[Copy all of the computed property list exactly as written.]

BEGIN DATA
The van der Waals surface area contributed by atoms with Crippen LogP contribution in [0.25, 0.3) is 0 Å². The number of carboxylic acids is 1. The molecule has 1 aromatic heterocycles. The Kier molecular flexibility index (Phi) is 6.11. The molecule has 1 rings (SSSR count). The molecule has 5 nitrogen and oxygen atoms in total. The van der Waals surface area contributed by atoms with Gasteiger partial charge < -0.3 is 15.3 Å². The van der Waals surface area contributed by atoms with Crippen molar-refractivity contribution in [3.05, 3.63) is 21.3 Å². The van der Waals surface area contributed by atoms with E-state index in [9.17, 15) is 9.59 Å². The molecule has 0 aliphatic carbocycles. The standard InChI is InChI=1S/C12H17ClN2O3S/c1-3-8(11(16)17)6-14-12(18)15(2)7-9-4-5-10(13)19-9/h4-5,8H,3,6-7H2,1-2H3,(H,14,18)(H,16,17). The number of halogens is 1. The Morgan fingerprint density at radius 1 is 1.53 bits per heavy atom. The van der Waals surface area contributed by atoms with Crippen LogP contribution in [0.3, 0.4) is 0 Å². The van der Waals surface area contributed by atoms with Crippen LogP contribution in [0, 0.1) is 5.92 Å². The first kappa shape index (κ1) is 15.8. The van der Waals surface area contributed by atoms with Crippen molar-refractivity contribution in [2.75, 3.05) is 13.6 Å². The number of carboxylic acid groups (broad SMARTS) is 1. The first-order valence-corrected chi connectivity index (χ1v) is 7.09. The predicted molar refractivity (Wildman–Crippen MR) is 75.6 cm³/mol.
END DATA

The van der Waals surface area contributed by atoms with Crippen LogP contribution in [0.25, 0.3) is 0 Å². The number of carboxylic acids is 1. The molecule has 1 aromatic heterocycles. The Kier molecular flexibility index (Phi) is 6.11. The molecule has 1 rings (SSSR count). The molecule has 5 nitrogen and oxygen atoms in total. The van der Waals surface area contributed by atoms with Gasteiger partial charge < -0.3 is 15.3 Å². The van der Waals surface area contributed by atoms with Crippen molar-refractivity contribution in [3.05, 3.63) is 21.3 Å². The van der Waals surface area contributed by atoms with E-state index in [9.17, 15) is 9.59 Å². The molecule has 0 aliphatic carbocycles. The standard InChI is InChI=1S/C12H17ClN2O3S/c1-3-8(11(16)17)6-14-12(18)15(2)7-9-4-5-10(13)19-9/h4-5,8H,3,6-7H2,1-2H3,(H,14,18)(H,16,17). The number of halogens is 1. The Morgan fingerprint density at radius 1 is 1.53 bits per heavy atom. The van der Waals surface area contributed by atoms with Crippen LogP contribution in [0.3, 0.4) is 0 Å². The van der Waals surface area contributed by atoms with Crippen LogP contribution in [0, 0.1) is 5.92 Å². The first kappa shape index (κ1) is 15.8. The van der Waals surface area contributed by atoms with Crippen molar-refractivity contribution in [2.75, 3.05) is 13.6 Å². The number of carboxylic acid groups (broad SMARTS) is 1. The first-order valence-corrected chi connectivity index (χ1v) is 7.09. The predicted molar refractivity (Wildman–Crippen MR) is 75.6 cm³/mol.